Yet for all that, Spacemen 3 were creating even more space on the album. Opening with the beatific ‘Honey’, the band’s intentions become manifestly clear. This is to be a trip fuelled less by power and more by stealth, pace and room to roam. The sparseness at the heart of ‘How Does It Feel?’ – an eight-minute exercise in minimalism – is matched by the haunting yet oddly lachrymose ‘Let Me Down Gently’. 
And among these stark excursions are songs of stunning beauty. ‘Come Down Softly To My Soul’ dances and shimmers, while ‘So Hot (Wash Away All Of My Tears)’ is a tender search for redemption and inner peace that’s underlined by the neo-gospel yearn of ‘Lord Can You Hear Me?’ 
In short, Spacemen 3 were making the best music of their career. And in doing so, they were also laying down the groundwork for what was to come next as they gradually fell apart first into factions, and then two separate groups in the shape of Spectrum and Spiritualized. But how much of it was evolution or revolution? 
“I don’t think there was ever a wilful decision that said we’re going to do something different than we had before, but there was always an assumption that it was going to be like that,” states Jason Pierce. “But what seems to be a giant leap for the listener isn’t such a big step for the musician. To my ears it doesn’t seem like a huge step. We were moving relatively fast anyway, and we had a huge amount of influences already involved ahead, even, of the first album.”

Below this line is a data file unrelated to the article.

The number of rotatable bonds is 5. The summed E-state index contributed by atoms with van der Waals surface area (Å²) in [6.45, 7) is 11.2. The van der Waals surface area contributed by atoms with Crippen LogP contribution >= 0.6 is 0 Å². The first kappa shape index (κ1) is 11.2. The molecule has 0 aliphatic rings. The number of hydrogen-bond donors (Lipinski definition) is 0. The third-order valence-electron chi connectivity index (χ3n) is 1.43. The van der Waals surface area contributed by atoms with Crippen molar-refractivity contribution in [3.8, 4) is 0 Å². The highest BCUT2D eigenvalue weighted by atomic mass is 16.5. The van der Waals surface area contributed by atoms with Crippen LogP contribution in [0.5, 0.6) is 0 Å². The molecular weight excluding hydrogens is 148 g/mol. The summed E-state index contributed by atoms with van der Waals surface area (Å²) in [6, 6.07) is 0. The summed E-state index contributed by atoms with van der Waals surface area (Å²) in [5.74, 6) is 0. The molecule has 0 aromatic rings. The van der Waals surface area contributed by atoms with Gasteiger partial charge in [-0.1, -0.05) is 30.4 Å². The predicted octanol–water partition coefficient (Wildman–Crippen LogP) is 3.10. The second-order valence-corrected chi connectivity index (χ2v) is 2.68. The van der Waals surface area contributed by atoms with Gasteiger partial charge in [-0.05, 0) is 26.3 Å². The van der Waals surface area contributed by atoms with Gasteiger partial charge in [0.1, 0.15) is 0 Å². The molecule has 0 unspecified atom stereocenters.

It’s a viewpoint shared by Pete Kember: “I would venture that Sound Of Confusion through to The Perfect Prescription was a night and day switch as well. My thing has always been that I’m not that interested in making the same record twice. I think most musicians feel like that and it’s an unfulfilling thing to repeat yourself. Most of the bands that I like, they like to keep themselves walking.” 
He continues: “Speaking for myself, I’d call myself an untrained musician and we were very much experimenting with what we could do and how we could encapsulate what we were trying to present in sound, really. The Perfect Prescription was definitely an awakening for us. Initially we thought that there would be severe limitations to having these one and two-chord, very minimal song structures that would burn themselves out quickly, but they never did. I think we kept finding other ways that we could have these other avenues and branches where we could take music that were still part of the same tree. Playing With Fire was a slightly different direction.” 
“There was also a certain musical inability that helped our sound,” elaborates Pierce. “We couldn’t do certain chord changes so we minimalised the whole thing through necessity. With Spacemen 3, it’s almost like you’re listening to people learning their instruments as they go along; there might be guitar bends here and there, but they’re not learned guitar bends. And you’ve also got the inherent stupidity of rock & roll, but that’s not to undermine anyone’s talent. The simplicity of language and notes makes things so exciting.” 
“Well, the greatest effects came from the least effort. That’s one of my driving motivations!” laughs Kember. “I’ve always been in awe of people like Kraftwerk, who wouldn’t have more than three or four elements in their tracks; they would all own and occupy their own space, sonically. They’d keep clear of each other but would be awesome around each other. I think there was some influence from that.”

Work began on Playing With Fire in June 1988 when Kember and Pierce were persuaded to record at ARK Studios in Cornwall instead of VHF Studios near Rugby where they’d previously recorded.